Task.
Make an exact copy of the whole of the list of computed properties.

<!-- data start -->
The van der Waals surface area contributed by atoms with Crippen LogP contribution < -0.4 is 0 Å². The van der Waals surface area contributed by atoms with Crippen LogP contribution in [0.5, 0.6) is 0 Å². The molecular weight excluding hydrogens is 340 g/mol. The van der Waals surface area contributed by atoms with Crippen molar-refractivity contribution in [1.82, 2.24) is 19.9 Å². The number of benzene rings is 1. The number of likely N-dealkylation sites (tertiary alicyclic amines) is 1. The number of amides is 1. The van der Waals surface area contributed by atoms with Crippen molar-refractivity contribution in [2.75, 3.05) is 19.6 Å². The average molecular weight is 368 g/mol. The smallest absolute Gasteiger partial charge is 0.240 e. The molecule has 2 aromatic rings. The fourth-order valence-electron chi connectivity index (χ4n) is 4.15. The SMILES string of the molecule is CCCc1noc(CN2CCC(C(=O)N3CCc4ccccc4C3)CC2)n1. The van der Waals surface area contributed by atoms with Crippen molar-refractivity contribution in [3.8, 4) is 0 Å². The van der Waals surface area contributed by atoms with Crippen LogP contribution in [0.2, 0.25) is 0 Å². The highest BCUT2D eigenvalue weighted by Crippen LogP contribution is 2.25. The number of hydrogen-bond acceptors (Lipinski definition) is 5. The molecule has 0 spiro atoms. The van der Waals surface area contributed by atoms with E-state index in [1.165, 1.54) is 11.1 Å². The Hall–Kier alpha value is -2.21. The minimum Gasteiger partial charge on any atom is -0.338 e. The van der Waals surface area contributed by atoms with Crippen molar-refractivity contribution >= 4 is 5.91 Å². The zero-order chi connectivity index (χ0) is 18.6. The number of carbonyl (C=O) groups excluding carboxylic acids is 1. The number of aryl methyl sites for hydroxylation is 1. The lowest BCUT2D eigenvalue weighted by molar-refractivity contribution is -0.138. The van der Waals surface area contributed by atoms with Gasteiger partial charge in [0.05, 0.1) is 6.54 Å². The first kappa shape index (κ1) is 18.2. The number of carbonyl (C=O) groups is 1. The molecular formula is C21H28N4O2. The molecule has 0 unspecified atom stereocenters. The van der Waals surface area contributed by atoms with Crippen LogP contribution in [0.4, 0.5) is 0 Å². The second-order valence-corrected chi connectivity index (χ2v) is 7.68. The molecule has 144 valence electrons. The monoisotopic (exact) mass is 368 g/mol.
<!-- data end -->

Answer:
The van der Waals surface area contributed by atoms with Crippen LogP contribution < -0.4 is 0 Å². The van der Waals surface area contributed by atoms with Crippen LogP contribution in [0.5, 0.6) is 0 Å². The molecular weight excluding hydrogens is 340 g/mol. The van der Waals surface area contributed by atoms with Crippen molar-refractivity contribution in [1.82, 2.24) is 19.9 Å². The number of benzene rings is 1. The number of likely N-dealkylation sites (tertiary alicyclic amines) is 1. The number of amides is 1. The van der Waals surface area contributed by atoms with Crippen molar-refractivity contribution in [2.75, 3.05) is 19.6 Å². The average molecular weight is 368 g/mol. The smallest absolute Gasteiger partial charge is 0.240 e. The molecule has 2 aromatic rings. The fourth-order valence-electron chi connectivity index (χ4n) is 4.15. The SMILES string of the molecule is CCCc1noc(CN2CCC(C(=O)N3CCc4ccccc4C3)CC2)n1. The van der Waals surface area contributed by atoms with Crippen molar-refractivity contribution in [3.8, 4) is 0 Å². The van der Waals surface area contributed by atoms with Crippen LogP contribution in [0.2, 0.25) is 0 Å². The highest BCUT2D eigenvalue weighted by Crippen LogP contribution is 2.25. The number of hydrogen-bond acceptors (Lipinski definition) is 5. The molecule has 0 spiro atoms. The van der Waals surface area contributed by atoms with E-state index in [1.165, 1.54) is 11.1 Å². The Hall–Kier alpha value is -2.21. The minimum Gasteiger partial charge on any atom is -0.338 e. The van der Waals surface area contributed by atoms with Crippen molar-refractivity contribution >= 4 is 5.91 Å². The zero-order chi connectivity index (χ0) is 18.6. The number of carbonyl (C=O) groups excluding carboxylic acids is 1. The number of aryl methyl sites for hydroxylation is 1. The lowest BCUT2D eigenvalue weighted by molar-refractivity contribution is -0.138. The van der Waals surface area contributed by atoms with Gasteiger partial charge in [0.05, 0.1) is 6.54 Å². The first kappa shape index (κ1) is 18.2. The number of carbonyl (C=O) groups is 1. The molecular formula is C21H28N4O2. The molecule has 0 unspecified atom stereocenters. The van der Waals surface area contributed by atoms with Crippen LogP contribution in [0.4, 0.5) is 0 Å². The second-order valence-corrected chi connectivity index (χ2v) is 7.68. The molecule has 144 valence electrons. The monoisotopic (exact) mass is 368 g/mol.